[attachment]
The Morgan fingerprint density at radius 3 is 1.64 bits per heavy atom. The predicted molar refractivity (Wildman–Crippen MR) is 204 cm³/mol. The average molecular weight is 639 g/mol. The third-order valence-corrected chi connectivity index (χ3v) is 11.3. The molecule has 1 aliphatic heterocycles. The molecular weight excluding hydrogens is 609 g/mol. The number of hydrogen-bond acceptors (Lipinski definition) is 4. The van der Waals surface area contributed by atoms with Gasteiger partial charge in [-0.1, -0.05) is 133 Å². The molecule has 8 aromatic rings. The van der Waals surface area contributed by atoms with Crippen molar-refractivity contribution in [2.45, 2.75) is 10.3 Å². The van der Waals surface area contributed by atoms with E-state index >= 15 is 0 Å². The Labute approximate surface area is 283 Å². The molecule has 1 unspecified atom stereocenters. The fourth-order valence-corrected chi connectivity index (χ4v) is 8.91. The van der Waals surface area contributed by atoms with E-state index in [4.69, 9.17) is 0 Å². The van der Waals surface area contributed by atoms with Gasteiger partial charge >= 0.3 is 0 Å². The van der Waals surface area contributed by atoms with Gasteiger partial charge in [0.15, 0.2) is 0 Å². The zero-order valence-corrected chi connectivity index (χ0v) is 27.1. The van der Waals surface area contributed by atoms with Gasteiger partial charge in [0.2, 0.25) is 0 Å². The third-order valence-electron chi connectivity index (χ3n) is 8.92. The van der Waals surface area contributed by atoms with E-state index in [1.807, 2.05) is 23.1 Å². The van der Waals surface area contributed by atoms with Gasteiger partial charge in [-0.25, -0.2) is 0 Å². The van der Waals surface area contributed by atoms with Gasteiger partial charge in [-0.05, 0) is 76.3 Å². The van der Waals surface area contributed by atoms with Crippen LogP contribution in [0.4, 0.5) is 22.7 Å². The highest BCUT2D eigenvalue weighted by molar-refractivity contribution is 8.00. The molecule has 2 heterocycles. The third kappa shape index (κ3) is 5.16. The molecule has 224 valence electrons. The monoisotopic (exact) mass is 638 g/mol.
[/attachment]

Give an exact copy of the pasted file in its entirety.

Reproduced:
The Morgan fingerprint density at radius 3 is 1.64 bits per heavy atom. The predicted molar refractivity (Wildman–Crippen MR) is 204 cm³/mol. The average molecular weight is 639 g/mol. The third-order valence-corrected chi connectivity index (χ3v) is 11.3. The molecule has 1 aliphatic heterocycles. The molecular weight excluding hydrogens is 609 g/mol. The number of hydrogen-bond acceptors (Lipinski definition) is 4. The van der Waals surface area contributed by atoms with Gasteiger partial charge in [-0.1, -0.05) is 133 Å². The molecule has 8 aromatic rings. The van der Waals surface area contributed by atoms with Crippen molar-refractivity contribution in [2.45, 2.75) is 10.3 Å². The van der Waals surface area contributed by atoms with E-state index >= 15 is 0 Å². The Labute approximate surface area is 283 Å². The molecule has 1 unspecified atom stereocenters. The fourth-order valence-corrected chi connectivity index (χ4v) is 8.91. The van der Waals surface area contributed by atoms with E-state index in [4.69, 9.17) is 0 Å². The van der Waals surface area contributed by atoms with Gasteiger partial charge >= 0.3 is 0 Å². The van der Waals surface area contributed by atoms with Gasteiger partial charge in [0.15, 0.2) is 0 Å². The zero-order valence-corrected chi connectivity index (χ0v) is 27.1. The van der Waals surface area contributed by atoms with Gasteiger partial charge in [0.2, 0.25) is 0 Å². The third-order valence-electron chi connectivity index (χ3n) is 8.92. The van der Waals surface area contributed by atoms with E-state index in [1.807, 2.05) is 23.1 Å². The van der Waals surface area contributed by atoms with Gasteiger partial charge in [-0.25, -0.2) is 0 Å². The van der Waals surface area contributed by atoms with Gasteiger partial charge in [-0.05, 0) is 76.3 Å². The van der Waals surface area contributed by atoms with Crippen LogP contribution in [0.4, 0.5) is 22.7 Å². The highest BCUT2D eigenvalue weighted by molar-refractivity contribution is 8.00. The molecule has 2 heterocycles. The third kappa shape index (κ3) is 5.16. The molecule has 224 valence electrons. The monoisotopic (exact) mass is 638 g/mol.